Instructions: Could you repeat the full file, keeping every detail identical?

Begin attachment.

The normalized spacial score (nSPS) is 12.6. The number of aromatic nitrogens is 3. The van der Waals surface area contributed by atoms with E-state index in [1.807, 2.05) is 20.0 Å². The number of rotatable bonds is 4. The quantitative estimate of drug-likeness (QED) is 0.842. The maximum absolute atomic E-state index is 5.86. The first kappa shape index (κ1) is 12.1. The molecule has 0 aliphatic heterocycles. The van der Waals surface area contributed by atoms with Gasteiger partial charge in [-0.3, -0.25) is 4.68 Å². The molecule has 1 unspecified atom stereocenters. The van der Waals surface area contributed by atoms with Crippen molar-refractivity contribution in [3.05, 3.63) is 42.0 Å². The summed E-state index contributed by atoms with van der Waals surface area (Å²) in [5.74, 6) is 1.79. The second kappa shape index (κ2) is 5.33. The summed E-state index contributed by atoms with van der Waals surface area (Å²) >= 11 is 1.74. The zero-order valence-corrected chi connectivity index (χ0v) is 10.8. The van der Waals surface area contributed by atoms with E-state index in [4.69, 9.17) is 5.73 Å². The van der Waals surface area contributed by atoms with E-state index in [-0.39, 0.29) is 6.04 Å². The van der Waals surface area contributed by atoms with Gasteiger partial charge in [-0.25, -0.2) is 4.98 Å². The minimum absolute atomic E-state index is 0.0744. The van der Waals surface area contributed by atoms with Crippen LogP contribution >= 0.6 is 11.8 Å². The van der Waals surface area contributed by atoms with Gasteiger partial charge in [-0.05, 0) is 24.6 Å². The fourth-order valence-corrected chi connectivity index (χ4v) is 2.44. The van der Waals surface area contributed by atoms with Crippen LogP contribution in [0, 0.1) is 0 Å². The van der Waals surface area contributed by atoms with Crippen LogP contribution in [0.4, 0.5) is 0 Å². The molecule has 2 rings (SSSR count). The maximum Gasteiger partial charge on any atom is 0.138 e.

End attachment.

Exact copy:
The normalized spacial score (nSPS) is 12.6. The number of aromatic nitrogens is 3. The van der Waals surface area contributed by atoms with E-state index in [1.807, 2.05) is 20.0 Å². The number of rotatable bonds is 4. The quantitative estimate of drug-likeness (QED) is 0.842. The maximum absolute atomic E-state index is 5.86. The first kappa shape index (κ1) is 12.1. The molecule has 0 aliphatic heterocycles. The van der Waals surface area contributed by atoms with Gasteiger partial charge in [-0.3, -0.25) is 4.68 Å². The molecule has 1 unspecified atom stereocenters. The van der Waals surface area contributed by atoms with Crippen molar-refractivity contribution in [3.05, 3.63) is 42.0 Å². The summed E-state index contributed by atoms with van der Waals surface area (Å²) in [5.74, 6) is 1.79. The second kappa shape index (κ2) is 5.33. The summed E-state index contributed by atoms with van der Waals surface area (Å²) >= 11 is 1.74. The zero-order valence-corrected chi connectivity index (χ0v) is 10.8. The van der Waals surface area contributed by atoms with E-state index in [4.69, 9.17) is 5.73 Å². The van der Waals surface area contributed by atoms with E-state index in [-0.39, 0.29) is 6.04 Å². The van der Waals surface area contributed by atoms with Gasteiger partial charge in [-0.25, -0.2) is 4.98 Å². The minimum absolute atomic E-state index is 0.0744. The van der Waals surface area contributed by atoms with Crippen LogP contribution >= 0.6 is 11.8 Å². The van der Waals surface area contributed by atoms with Gasteiger partial charge in [-0.05, 0) is 24.6 Å². The fourth-order valence-corrected chi connectivity index (χ4v) is 2.44. The van der Waals surface area contributed by atoms with Crippen LogP contribution in [0, 0.1) is 0 Å². The van der Waals surface area contributed by atoms with Crippen LogP contribution in [0.4, 0.5) is 0 Å². The molecule has 2 rings (SSSR count). The maximum Gasteiger partial charge on any atom is 0.138 e.